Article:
So, Elle – a magazine whose media packet boasts that the majority of its readers are 18- to 49-year-old women who are, according to Robbie Meyers, editor-in-chief, “the first person to try something and she brings all of her friends along on her fantastic journey” – decides to publish a diet for a woman who believes in Cosmic provisions and preventing your body from having to actually chew anything as disgusting as, well, … food.

How does THIS help women’s body images?

How in the world is a fat doll supposed to help girls with their body image if everything around them says “Hey, it’s not enough to be thin, you need to live off air, and if you’re not skinny, you should be ashamed of yourself no matter how successful you are because it’s not your ‘best’ you”?

Why even worry about putting out a fat doll, at all?

Until everything else changes, nothing Curvy Barbie says to girls is going to make a bit of a difference – except to reinforce for girls who don’t fit into regular Barbie’s image that they’re somehow not as “good” as the original.

When I was a little girl, I had Barbie. I got the airplane for Christmas along with Barbie, Ken and Skipper. And Barbie’s horse. I distinctly remember Barbie pushing the serving cart around the plane while Skipper headed off on the horse to see what was going on with my Star Wars figures.

Barbie looked really pretty in her clothes, when I could get them on her. Although I have to admit she spent a lot of time sitting around looking pretty while I played with my science kit or my Dad’s microscope (with my hand-made slides of squooshed bugs, blood and the occasional booger).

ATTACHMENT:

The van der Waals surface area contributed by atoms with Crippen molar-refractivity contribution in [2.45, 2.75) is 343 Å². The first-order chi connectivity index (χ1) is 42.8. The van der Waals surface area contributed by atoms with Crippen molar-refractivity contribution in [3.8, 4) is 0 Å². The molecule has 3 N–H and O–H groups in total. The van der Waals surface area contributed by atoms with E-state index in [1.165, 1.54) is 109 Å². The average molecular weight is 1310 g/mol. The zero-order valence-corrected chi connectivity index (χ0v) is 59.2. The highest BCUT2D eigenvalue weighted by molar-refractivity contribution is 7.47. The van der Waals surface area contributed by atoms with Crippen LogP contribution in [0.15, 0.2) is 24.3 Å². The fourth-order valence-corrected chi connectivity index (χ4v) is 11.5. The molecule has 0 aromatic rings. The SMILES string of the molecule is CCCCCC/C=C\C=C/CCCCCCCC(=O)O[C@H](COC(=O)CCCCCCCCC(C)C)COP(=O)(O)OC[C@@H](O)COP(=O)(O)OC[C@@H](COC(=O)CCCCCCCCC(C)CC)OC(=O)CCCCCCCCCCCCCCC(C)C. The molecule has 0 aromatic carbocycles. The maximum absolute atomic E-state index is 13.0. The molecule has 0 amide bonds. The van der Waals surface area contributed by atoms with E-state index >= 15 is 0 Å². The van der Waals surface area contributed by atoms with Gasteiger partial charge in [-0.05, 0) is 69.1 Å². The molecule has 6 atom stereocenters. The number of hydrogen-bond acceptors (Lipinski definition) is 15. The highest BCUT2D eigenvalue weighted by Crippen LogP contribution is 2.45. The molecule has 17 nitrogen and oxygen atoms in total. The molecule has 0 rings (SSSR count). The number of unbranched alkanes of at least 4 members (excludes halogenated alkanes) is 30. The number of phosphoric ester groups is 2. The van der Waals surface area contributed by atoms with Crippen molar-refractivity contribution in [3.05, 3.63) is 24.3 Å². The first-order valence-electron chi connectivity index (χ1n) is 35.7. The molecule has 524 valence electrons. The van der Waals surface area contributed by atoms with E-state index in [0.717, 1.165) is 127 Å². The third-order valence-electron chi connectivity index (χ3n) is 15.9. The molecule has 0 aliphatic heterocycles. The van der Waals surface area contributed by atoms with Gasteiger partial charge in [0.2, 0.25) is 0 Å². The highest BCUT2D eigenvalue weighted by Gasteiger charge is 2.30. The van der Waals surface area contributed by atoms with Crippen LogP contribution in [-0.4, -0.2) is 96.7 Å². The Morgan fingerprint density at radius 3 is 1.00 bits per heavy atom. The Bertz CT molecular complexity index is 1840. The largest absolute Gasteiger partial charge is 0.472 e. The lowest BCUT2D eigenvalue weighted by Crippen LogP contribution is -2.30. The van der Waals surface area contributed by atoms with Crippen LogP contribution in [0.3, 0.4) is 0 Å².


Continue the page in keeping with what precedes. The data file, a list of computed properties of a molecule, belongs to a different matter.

apollo and starbuckShe always smiled politely while Skipper and I battled Darth Vader, or occasionally joined Captain Apollo and Lt. Starbuck in some attempt to outwit and evade the Cylons.

And I’m pretty sure even Skipper wasn’t around the day my friend Claire and I decided that all of the floors in my mom’s house were lava and the ottomans were our only way to get from room to room. Traveling down the stairs and into the hallway to the guest room on that ottoman is an adventure I will never forget.

Yeah…. Sorry Mom.

But still, for YEARS, I struggled with who I was, based on who I was not. I didn’t even LIKE Barbie and I STILL compared myself to her. I had a picture of what I thought were the perfect Barbie-esque thighs hanging next to my full-length mirror in my closet from the time I was in junior high until I graduated high school. As a matter of fact, they are still there.  As a swimmer and a curvy girl, I was never going to have that kind of thigh gap. But I still felt like that was what would make me popular/datable/attractive/successful/perfect.

I’m not Barbie. I’m not like the women I see on TV. Hell, I’m not even as skinny as “plus-sized” models!

And that’s okay.

Now.

It wasn’t okay for a long, long time. Truth be told, I still have trouble with it sometimes – breaking down in tears because I don’t look like what women who are not the butt of jokes and wisecracks are supposed look like.

I wonder what’s going to happen to those little girls who get curvy Barbie?

Are we still telling them at an early age “You’re just not measuring up, honey.”?

What are we telling girls if on the one hand we’re telling them “Here’s a doll that looks more like you,” and on the other telling them “You know, honey, being a successful multimedia mogul isn’t enough. You have to be thin too?” What are we telling them when we glorify a woman whose whose $700 a day diet has fewer calories than Gandhi lived on?

Why not just tell them it’s okay to be who they are and what they are?

Girls don’t need a doll to tell them they don’t look like other girls in school. Trust me, they know already.

And they don’t need idols telling them you can have everything, but it’s not enough if you’re not thin.